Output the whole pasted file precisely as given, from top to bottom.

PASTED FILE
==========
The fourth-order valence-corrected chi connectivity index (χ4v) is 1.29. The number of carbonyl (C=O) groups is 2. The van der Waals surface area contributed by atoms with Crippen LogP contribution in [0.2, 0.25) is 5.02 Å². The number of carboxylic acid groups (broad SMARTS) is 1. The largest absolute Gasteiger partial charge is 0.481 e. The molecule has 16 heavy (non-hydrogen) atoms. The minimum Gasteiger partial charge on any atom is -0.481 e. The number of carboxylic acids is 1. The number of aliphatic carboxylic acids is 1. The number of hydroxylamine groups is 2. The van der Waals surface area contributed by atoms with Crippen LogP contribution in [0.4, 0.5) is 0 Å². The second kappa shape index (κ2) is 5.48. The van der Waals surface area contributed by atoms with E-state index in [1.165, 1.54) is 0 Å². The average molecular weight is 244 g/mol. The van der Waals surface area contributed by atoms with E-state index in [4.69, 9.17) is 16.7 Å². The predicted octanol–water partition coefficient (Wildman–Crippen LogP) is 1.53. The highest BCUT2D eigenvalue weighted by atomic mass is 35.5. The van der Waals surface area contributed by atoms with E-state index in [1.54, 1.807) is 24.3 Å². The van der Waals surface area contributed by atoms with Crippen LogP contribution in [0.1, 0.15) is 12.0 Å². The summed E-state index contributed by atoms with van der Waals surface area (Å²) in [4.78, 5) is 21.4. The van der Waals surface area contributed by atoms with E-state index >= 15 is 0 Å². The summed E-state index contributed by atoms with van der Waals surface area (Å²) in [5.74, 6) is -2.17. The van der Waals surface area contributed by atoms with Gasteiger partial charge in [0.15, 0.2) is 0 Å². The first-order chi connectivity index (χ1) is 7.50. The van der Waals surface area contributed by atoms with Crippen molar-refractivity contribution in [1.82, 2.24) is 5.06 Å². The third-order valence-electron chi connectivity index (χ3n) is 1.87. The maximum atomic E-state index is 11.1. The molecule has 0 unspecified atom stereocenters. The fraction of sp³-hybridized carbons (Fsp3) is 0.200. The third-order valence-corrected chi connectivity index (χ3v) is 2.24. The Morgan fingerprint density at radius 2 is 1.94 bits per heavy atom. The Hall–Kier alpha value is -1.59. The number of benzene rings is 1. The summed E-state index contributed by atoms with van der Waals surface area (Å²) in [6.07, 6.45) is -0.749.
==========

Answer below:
The fourth-order valence-corrected chi connectivity index (χ4v) is 1.29. The number of carbonyl (C=O) groups is 2. The van der Waals surface area contributed by atoms with Crippen LogP contribution in [0.2, 0.25) is 5.02 Å². The number of carboxylic acid groups (broad SMARTS) is 1. The largest absolute Gasteiger partial charge is 0.481 e. The molecule has 16 heavy (non-hydrogen) atoms. The minimum Gasteiger partial charge on any atom is -0.481 e. The number of carboxylic acids is 1. The number of aliphatic carboxylic acids is 1. The number of hydroxylamine groups is 2. The van der Waals surface area contributed by atoms with Crippen LogP contribution in [0.4, 0.5) is 0 Å². The second kappa shape index (κ2) is 5.48. The van der Waals surface area contributed by atoms with E-state index in [1.165, 1.54) is 0 Å². The average molecular weight is 244 g/mol. The van der Waals surface area contributed by atoms with E-state index in [4.69, 9.17) is 16.7 Å². The predicted octanol–water partition coefficient (Wildman–Crippen LogP) is 1.53. The highest BCUT2D eigenvalue weighted by atomic mass is 35.5. The van der Waals surface area contributed by atoms with E-state index in [1.54, 1.807) is 24.3 Å². The van der Waals surface area contributed by atoms with Crippen LogP contribution in [0.1, 0.15) is 12.0 Å². The summed E-state index contributed by atoms with van der Waals surface area (Å²) in [4.78, 5) is 21.4. The van der Waals surface area contributed by atoms with E-state index >= 15 is 0 Å². The summed E-state index contributed by atoms with van der Waals surface area (Å²) in [5.74, 6) is -2.17. The van der Waals surface area contributed by atoms with Gasteiger partial charge in [0.15, 0.2) is 0 Å². The first-order chi connectivity index (χ1) is 7.50. The van der Waals surface area contributed by atoms with Crippen molar-refractivity contribution in [1.82, 2.24) is 5.06 Å². The third-order valence-electron chi connectivity index (χ3n) is 1.87. The maximum atomic E-state index is 11.1. The molecule has 0 unspecified atom stereocenters. The fraction of sp³-hybridized carbons (Fsp3) is 0.200. The third-order valence-corrected chi connectivity index (χ3v) is 2.24. The Morgan fingerprint density at radius 2 is 1.94 bits per heavy atom. The Hall–Kier alpha value is -1.59. The number of benzene rings is 1. The summed E-state index contributed by atoms with van der Waals surface area (Å²) in [6.07, 6.45) is -0.749.